Avian Coronavirus Diseases and Infectious Bronchitis Vaccine Development
Paul Britton and Dave Cavanagh
from: Coronaviruses: Molecular and Cellular Biology (Edited by: Volker Thiel). Caister Academic Press, U.K. (2007)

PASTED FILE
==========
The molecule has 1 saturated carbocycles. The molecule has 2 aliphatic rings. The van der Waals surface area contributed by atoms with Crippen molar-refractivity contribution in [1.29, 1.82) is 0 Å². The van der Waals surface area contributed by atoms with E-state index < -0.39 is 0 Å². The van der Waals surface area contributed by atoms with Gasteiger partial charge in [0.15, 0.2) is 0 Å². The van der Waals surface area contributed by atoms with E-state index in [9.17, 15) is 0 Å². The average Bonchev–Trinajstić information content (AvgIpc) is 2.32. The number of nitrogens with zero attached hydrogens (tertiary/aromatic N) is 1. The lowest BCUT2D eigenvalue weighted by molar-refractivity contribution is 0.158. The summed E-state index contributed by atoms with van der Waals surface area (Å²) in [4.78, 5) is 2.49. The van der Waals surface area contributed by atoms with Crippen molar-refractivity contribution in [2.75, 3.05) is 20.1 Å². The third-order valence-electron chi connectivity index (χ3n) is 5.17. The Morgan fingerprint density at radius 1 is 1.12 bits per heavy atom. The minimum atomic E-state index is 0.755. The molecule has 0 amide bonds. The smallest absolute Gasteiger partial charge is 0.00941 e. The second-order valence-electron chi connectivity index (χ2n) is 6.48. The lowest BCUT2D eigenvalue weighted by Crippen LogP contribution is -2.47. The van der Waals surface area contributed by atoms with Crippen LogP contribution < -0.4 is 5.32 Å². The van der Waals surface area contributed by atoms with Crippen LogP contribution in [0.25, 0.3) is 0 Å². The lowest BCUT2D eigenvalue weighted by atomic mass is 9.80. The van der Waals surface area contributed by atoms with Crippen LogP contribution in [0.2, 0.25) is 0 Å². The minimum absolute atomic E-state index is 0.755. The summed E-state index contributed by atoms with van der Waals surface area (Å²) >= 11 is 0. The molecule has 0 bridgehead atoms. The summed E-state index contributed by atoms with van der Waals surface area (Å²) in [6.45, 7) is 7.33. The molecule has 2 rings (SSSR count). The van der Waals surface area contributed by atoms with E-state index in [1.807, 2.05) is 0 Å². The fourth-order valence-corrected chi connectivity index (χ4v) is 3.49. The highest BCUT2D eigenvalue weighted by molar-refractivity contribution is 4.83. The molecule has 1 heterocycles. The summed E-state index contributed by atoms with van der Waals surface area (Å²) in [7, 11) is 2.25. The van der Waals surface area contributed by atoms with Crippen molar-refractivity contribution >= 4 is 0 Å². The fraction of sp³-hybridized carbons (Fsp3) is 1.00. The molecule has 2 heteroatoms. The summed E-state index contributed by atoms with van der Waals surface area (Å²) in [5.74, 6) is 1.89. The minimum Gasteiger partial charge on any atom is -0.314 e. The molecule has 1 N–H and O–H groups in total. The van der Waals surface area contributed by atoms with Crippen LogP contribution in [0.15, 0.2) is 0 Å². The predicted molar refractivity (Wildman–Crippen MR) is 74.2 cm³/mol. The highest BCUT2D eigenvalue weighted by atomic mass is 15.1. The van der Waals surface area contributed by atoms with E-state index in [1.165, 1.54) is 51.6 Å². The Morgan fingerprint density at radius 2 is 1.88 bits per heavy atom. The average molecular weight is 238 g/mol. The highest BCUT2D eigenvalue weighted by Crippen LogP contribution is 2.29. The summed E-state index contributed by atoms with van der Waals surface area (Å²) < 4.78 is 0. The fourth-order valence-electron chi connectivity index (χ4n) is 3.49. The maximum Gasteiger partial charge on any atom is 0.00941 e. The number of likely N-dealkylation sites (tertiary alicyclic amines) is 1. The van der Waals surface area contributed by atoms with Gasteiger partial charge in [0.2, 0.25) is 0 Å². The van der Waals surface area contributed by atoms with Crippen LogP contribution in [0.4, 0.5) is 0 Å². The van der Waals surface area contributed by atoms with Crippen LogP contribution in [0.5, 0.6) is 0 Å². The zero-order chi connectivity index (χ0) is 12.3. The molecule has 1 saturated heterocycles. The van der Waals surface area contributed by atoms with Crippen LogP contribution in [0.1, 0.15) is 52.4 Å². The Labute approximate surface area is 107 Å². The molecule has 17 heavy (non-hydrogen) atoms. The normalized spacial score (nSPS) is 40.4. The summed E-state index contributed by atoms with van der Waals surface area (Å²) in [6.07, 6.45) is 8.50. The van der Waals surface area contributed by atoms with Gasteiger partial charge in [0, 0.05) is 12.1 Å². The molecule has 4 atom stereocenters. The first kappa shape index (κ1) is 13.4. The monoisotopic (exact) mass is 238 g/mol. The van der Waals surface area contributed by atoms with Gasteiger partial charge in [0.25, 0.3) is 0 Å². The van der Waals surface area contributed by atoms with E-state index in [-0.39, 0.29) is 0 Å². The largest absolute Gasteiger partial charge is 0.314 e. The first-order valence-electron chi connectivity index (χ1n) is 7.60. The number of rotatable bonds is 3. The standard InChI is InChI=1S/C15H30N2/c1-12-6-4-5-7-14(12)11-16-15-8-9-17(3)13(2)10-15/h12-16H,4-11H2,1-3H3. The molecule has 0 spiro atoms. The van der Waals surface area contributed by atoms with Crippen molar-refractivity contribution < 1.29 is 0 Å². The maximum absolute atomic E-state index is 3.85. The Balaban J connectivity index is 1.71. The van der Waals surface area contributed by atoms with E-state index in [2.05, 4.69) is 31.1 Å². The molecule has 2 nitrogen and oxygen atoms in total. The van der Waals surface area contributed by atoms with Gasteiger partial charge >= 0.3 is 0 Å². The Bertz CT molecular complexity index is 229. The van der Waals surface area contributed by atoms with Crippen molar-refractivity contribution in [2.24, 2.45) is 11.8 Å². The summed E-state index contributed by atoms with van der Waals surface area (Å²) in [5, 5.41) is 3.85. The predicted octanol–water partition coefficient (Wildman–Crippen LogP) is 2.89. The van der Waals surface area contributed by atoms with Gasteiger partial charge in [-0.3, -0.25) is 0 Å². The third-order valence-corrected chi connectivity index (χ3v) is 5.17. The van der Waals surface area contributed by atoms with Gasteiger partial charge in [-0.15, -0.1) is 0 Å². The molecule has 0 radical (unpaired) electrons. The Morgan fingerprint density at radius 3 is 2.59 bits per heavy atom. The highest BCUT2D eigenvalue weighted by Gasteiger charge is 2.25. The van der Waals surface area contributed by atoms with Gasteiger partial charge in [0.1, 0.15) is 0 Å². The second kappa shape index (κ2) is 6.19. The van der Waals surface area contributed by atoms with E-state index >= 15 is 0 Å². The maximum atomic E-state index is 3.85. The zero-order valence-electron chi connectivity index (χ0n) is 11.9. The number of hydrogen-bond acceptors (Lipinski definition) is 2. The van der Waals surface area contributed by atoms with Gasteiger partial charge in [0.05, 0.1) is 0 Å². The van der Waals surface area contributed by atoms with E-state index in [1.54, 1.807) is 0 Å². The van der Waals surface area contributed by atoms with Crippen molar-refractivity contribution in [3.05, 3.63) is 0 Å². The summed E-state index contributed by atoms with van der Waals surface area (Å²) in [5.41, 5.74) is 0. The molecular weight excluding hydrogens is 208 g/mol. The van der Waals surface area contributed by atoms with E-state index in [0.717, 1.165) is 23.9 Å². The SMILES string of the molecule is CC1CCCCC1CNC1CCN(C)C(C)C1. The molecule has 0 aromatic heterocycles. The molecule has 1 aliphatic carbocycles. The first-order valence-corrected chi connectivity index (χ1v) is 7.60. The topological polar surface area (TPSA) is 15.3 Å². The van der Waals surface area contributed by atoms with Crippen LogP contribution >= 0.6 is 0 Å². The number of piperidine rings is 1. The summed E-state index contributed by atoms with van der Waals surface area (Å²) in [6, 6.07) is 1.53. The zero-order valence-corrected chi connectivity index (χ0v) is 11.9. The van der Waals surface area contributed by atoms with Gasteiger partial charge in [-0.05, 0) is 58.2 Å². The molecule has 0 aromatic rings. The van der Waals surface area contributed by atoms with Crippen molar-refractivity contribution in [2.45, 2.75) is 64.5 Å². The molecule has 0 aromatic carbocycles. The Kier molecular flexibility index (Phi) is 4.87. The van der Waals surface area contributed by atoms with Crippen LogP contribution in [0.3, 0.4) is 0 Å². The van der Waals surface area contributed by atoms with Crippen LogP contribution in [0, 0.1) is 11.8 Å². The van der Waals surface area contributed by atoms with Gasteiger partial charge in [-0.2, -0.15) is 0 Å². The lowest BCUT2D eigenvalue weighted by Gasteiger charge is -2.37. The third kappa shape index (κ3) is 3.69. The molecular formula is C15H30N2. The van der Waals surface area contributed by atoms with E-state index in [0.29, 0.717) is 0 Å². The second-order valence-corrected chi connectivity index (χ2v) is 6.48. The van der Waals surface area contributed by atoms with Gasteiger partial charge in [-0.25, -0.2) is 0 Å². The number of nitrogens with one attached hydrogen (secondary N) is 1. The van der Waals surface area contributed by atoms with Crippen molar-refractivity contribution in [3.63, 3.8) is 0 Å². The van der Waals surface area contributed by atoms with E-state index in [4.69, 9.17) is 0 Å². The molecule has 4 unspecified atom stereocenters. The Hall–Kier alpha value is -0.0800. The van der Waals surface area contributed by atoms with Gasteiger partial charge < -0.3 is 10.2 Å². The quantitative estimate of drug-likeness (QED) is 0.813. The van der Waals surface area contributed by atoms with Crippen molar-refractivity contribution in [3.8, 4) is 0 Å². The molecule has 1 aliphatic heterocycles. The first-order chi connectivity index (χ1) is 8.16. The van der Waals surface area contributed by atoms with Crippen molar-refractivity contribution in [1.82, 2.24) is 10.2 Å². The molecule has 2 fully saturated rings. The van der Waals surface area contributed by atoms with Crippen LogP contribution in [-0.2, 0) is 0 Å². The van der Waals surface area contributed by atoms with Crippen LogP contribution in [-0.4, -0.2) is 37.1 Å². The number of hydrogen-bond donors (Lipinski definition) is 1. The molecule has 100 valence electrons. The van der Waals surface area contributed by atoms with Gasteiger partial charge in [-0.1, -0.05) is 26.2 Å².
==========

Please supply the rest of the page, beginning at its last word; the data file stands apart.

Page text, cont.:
Infectious bronchitis virus (IBV), a Group 3 coronavirus, is responsible for economic losses and welfare problems with chickens (the domestic fowl) globally. In addition to all respiratory epithelial surfaces it replicates throughout the alimentary tract, kidneys and gonads. Despite live and inactivated vaccines, it continues to be a major problem due to extensive antigenic variation; there is poor cross-protection. Susceptibility to the outcome of IBV infection is genetically determined. Coronaviruses that are genetically and antigenically similar to IBV cause enteric disease in turkeys, and respiratory and kidney disease in pheasants. IBV-like viruses have recently been reported in several other gallinaceous (fowl-like, order Galliformes) birds, - peafowl, partridge, guinea fowl - and in a duck (teal); some of these isolates may be IBVs that have crossed into other species. Group 3 coronaviruses with additional open reading frames have been detected in greylag goose, pigeon and mallard duck. A group 2 coronavirus has been reportedly isolated from a Manx shearwater (Puffinus puffinus), and a coronavirus of an undetermined Group has been isolated from a parrot. Inactivated vaccines are ineffective unless preceded by live attenuated vaccines to prime the protective immune response. The S1 spike protein subunit is necessary and sufficient to induce protective immunity. Differences in as few as 5% of the amino acids in S1 can decrease cross-protection. Genetic manipulation of the IBV genome is underway for the rational attenuation of IBV, and for the development of IB vaccines that can be applied in ovo read more ...